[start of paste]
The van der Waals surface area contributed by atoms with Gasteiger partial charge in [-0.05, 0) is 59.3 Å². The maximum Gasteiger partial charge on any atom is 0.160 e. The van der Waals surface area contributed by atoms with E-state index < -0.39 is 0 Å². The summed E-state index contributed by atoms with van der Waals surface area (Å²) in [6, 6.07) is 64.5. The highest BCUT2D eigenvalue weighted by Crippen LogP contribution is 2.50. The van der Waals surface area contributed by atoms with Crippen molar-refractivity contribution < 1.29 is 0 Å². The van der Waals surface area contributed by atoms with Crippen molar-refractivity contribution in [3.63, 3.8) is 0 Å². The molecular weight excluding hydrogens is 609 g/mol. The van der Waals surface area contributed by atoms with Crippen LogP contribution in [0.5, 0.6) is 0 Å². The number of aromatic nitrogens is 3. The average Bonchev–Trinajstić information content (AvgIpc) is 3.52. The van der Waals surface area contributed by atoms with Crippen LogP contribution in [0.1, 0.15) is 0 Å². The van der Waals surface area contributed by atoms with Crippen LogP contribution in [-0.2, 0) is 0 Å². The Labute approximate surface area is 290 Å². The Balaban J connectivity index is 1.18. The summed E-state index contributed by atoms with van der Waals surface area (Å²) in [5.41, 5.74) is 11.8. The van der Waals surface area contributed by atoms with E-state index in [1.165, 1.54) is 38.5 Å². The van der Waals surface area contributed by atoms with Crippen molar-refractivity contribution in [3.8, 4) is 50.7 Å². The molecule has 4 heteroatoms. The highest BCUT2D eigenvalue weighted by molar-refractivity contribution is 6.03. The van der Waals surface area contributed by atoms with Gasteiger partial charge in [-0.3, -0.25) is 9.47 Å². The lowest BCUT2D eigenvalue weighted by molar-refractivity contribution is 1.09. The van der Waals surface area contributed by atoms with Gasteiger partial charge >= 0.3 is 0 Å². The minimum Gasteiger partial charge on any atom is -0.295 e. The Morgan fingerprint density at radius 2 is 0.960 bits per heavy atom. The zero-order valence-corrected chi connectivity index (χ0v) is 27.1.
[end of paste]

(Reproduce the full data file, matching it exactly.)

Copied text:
The van der Waals surface area contributed by atoms with Gasteiger partial charge in [-0.05, 0) is 59.3 Å². The maximum Gasteiger partial charge on any atom is 0.160 e. The van der Waals surface area contributed by atoms with E-state index < -0.39 is 0 Å². The summed E-state index contributed by atoms with van der Waals surface area (Å²) in [6, 6.07) is 64.5. The highest BCUT2D eigenvalue weighted by Crippen LogP contribution is 2.50. The van der Waals surface area contributed by atoms with Crippen molar-refractivity contribution < 1.29 is 0 Å². The van der Waals surface area contributed by atoms with Crippen molar-refractivity contribution in [3.63, 3.8) is 0 Å². The molecular weight excluding hydrogens is 609 g/mol. The van der Waals surface area contributed by atoms with Crippen LogP contribution in [0.5, 0.6) is 0 Å². The number of aromatic nitrogens is 3. The average Bonchev–Trinajstić information content (AvgIpc) is 3.52. The van der Waals surface area contributed by atoms with Crippen LogP contribution in [0.1, 0.15) is 0 Å². The van der Waals surface area contributed by atoms with Crippen LogP contribution in [-0.2, 0) is 0 Å². The Labute approximate surface area is 290 Å². The Balaban J connectivity index is 1.18. The summed E-state index contributed by atoms with van der Waals surface area (Å²) in [5.41, 5.74) is 11.8. The van der Waals surface area contributed by atoms with E-state index in [1.165, 1.54) is 38.5 Å². The van der Waals surface area contributed by atoms with Crippen molar-refractivity contribution in [3.8, 4) is 50.7 Å². The molecule has 4 heteroatoms. The highest BCUT2D eigenvalue weighted by molar-refractivity contribution is 6.03. The van der Waals surface area contributed by atoms with Gasteiger partial charge in [-0.3, -0.25) is 9.47 Å². The lowest BCUT2D eigenvalue weighted by molar-refractivity contribution is 1.09. The van der Waals surface area contributed by atoms with Gasteiger partial charge >= 0.3 is 0 Å². The minimum Gasteiger partial charge on any atom is -0.295 e. The Morgan fingerprint density at radius 2 is 0.960 bits per heavy atom. The zero-order valence-corrected chi connectivity index (χ0v) is 27.1.